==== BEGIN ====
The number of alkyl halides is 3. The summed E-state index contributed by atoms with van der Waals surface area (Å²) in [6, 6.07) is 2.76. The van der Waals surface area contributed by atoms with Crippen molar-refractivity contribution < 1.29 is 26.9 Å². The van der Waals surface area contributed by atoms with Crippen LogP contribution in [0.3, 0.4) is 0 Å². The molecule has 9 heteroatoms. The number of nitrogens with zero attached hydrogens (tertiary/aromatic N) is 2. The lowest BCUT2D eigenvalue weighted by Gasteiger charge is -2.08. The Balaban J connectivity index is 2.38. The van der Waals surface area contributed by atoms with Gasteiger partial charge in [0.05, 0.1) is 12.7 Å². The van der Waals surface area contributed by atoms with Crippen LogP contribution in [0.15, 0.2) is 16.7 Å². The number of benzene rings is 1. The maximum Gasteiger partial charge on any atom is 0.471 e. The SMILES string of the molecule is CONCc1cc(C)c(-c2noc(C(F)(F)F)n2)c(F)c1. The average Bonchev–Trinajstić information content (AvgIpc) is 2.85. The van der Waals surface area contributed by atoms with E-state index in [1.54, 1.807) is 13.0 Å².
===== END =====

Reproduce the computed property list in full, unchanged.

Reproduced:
The number of alkyl halides is 3. The summed E-state index contributed by atoms with van der Waals surface area (Å²) in [6, 6.07) is 2.76. The van der Waals surface area contributed by atoms with Crippen molar-refractivity contribution < 1.29 is 26.9 Å². The van der Waals surface area contributed by atoms with Crippen LogP contribution in [0.3, 0.4) is 0 Å². The molecule has 9 heteroatoms. The number of nitrogens with zero attached hydrogens (tertiary/aromatic N) is 2. The lowest BCUT2D eigenvalue weighted by Gasteiger charge is -2.08. The Balaban J connectivity index is 2.38. The van der Waals surface area contributed by atoms with Gasteiger partial charge in [0.05, 0.1) is 12.7 Å². The van der Waals surface area contributed by atoms with Crippen LogP contribution in [0.15, 0.2) is 16.7 Å². The number of benzene rings is 1. The maximum Gasteiger partial charge on any atom is 0.471 e. The SMILES string of the molecule is CONCc1cc(C)c(-c2noc(C(F)(F)F)n2)c(F)c1. The average Bonchev–Trinajstić information content (AvgIpc) is 2.85. The van der Waals surface area contributed by atoms with E-state index in [1.54, 1.807) is 13.0 Å².